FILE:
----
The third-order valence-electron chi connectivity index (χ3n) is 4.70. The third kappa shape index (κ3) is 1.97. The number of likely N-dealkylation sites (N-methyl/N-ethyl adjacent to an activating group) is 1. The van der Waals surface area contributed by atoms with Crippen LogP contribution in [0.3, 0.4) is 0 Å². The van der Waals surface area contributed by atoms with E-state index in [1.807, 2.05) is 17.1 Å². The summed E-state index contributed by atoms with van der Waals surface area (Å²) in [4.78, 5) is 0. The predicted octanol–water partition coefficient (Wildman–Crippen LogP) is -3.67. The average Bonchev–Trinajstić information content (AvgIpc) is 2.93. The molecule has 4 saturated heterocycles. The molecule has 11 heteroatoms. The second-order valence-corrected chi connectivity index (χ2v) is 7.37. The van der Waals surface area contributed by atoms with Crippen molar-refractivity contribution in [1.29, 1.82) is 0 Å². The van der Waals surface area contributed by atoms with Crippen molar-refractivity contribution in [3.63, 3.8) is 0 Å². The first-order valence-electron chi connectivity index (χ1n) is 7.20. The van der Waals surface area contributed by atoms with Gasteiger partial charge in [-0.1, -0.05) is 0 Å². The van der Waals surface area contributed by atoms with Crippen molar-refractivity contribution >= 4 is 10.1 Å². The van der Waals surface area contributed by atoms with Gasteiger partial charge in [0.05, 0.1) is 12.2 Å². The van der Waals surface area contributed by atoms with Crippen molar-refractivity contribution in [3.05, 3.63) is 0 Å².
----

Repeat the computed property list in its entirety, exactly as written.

The third-order valence-electron chi connectivity index (χ3n) is 4.70. The third kappa shape index (κ3) is 1.97. The number of likely N-dealkylation sites (N-methyl/N-ethyl adjacent to an activating group) is 1. The van der Waals surface area contributed by atoms with Crippen LogP contribution in [0.3, 0.4) is 0 Å². The van der Waals surface area contributed by atoms with E-state index in [1.807, 2.05) is 17.1 Å². The summed E-state index contributed by atoms with van der Waals surface area (Å²) in [4.78, 5) is 0. The predicted octanol–water partition coefficient (Wildman–Crippen LogP) is -3.67. The average Bonchev–Trinajstić information content (AvgIpc) is 2.93. The molecule has 4 saturated heterocycles. The molecule has 11 heteroatoms. The second-order valence-corrected chi connectivity index (χ2v) is 7.37. The van der Waals surface area contributed by atoms with Crippen molar-refractivity contribution in [1.29, 1.82) is 0 Å². The van der Waals surface area contributed by atoms with Crippen molar-refractivity contribution in [3.63, 3.8) is 0 Å². The first-order valence-electron chi connectivity index (χ1n) is 7.20. The van der Waals surface area contributed by atoms with Gasteiger partial charge in [-0.1, -0.05) is 0 Å². The van der Waals surface area contributed by atoms with Crippen molar-refractivity contribution >= 4 is 10.1 Å². The van der Waals surface area contributed by atoms with Gasteiger partial charge in [0.05, 0.1) is 12.2 Å². The van der Waals surface area contributed by atoms with Crippen molar-refractivity contribution in [3.05, 3.63) is 0 Å².